His radical ideas set a new precedent in missions.  His vision for the lost souls of China inspired hundreds of Englishmen and caused the founding of a new missionary organization.  His persuasive preaching against the evils of opium and the coolie slave trade changed Chinese society.  He was J. Hudson Taylor—founder of the China Inland Mission.  A study of this bicultural missionary reveals his amazing impact on culture, religion, economy, and politics.

Hudson Taylor, an Englishman by birth, revolutionized English thinking by fully adopting the Chinese culture.  The English and Chinese cultures are polar opposites.  Clothing, food, utensils, greetings, customs, language, housing—all combined to create tension between the English living in China and the local natives.  Taylor overcame these obstacles by announcing one day that he would adopt the Chinese dress in order to reach more souls for Christ.  He promptly shaved his head, except for a pigtail, and put on traditional Chinese clothes.  While the Chinese readily appreciated his efforts, the English community in China and his supporters back in England ridiculed him (Cromarty, 128-129).  He lived as the Chinese lived.  Instead of being called a “black foreign devil” by unruly crowds, Taylor was able to openly preach the gospel.  This cultural shock was so successful that missionaries under the new China Inland Mission were commanded to adopt the Chinese dress as a requirement for service (Cromarty, 189).  Not only did Taylor change dress, but he also stepped across social classes to reach lost souls.  His ministry filled with people from the working classes and women; both groups were normally considered unworthy by society.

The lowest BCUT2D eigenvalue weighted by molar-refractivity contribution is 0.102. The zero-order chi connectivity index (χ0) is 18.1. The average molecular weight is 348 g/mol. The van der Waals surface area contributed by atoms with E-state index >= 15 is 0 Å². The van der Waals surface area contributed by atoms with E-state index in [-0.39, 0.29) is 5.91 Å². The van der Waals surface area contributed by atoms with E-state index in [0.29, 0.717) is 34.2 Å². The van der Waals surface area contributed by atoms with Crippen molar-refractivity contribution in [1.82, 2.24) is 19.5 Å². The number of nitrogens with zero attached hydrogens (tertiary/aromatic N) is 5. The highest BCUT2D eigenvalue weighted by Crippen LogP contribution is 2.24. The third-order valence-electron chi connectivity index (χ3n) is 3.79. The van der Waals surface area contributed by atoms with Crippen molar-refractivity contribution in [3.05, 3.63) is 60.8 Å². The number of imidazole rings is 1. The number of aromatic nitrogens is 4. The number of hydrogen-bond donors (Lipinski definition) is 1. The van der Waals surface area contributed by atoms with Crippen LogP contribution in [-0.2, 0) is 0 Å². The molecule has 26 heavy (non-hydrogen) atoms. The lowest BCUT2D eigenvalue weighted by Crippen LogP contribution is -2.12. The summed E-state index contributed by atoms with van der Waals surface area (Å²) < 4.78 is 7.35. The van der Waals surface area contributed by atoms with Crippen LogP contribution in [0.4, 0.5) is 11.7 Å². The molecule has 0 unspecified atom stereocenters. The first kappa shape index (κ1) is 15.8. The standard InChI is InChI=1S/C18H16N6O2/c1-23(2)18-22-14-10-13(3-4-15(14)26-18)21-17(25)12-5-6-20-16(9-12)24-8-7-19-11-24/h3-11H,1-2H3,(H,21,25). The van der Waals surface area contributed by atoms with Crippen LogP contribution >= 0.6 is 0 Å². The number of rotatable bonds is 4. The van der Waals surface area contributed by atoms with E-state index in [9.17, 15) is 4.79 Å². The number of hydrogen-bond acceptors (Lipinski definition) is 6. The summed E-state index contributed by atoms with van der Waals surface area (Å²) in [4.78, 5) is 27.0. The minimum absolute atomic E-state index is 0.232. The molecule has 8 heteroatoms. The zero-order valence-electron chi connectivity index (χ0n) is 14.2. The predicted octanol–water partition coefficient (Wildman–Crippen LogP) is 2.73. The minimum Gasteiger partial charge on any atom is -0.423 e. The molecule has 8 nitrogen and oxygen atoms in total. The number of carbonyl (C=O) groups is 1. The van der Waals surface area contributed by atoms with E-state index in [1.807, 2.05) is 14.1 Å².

Through his biculturalism, Taylor initiated a different prerequisite for religious ministry.  After founding the China Inland Mission, Taylor returned to England to recruit new missionaries.  Although Baptist in his theology and background, he readily accepted people from all Protestant backgrounds, as long as they agreed to the basic fundamentals of the faith (Cromarty, 189).  Taylor also followed the example of Paul when it came to preaching:  Paul went to the synagogues and Taylor went to the temples.  Taylor, on one occasion in the city of Chongming, climbed a large incense vase in order to preach to over five hundred people (Cromarty, 122).  While his temple preaching shocked some English supporters, Taylor won hundreds of souls to Christ.

Economics also played a role in Hudson Taylor’s biculturalism.  English propriety advertised church offerings and monthly support for missionaries.  According to the English, no money meant no ministry.  Taylor could not justify such an excuse to quit his work in China.  His example of the “faith promise” is still upheld in Christian circles today.  Taylor prayed for his daily bread, but never solicited funds.  Missionaries were not to raise monthly support but were rather to pray that God would supply every need (Steffen, 92).  His generosity endeared him to the Chinese.  In many ways, Hudson Taylor embarked upon an economic enterprise by attempting the untried method of “living by faith” (Steffen, 91-92).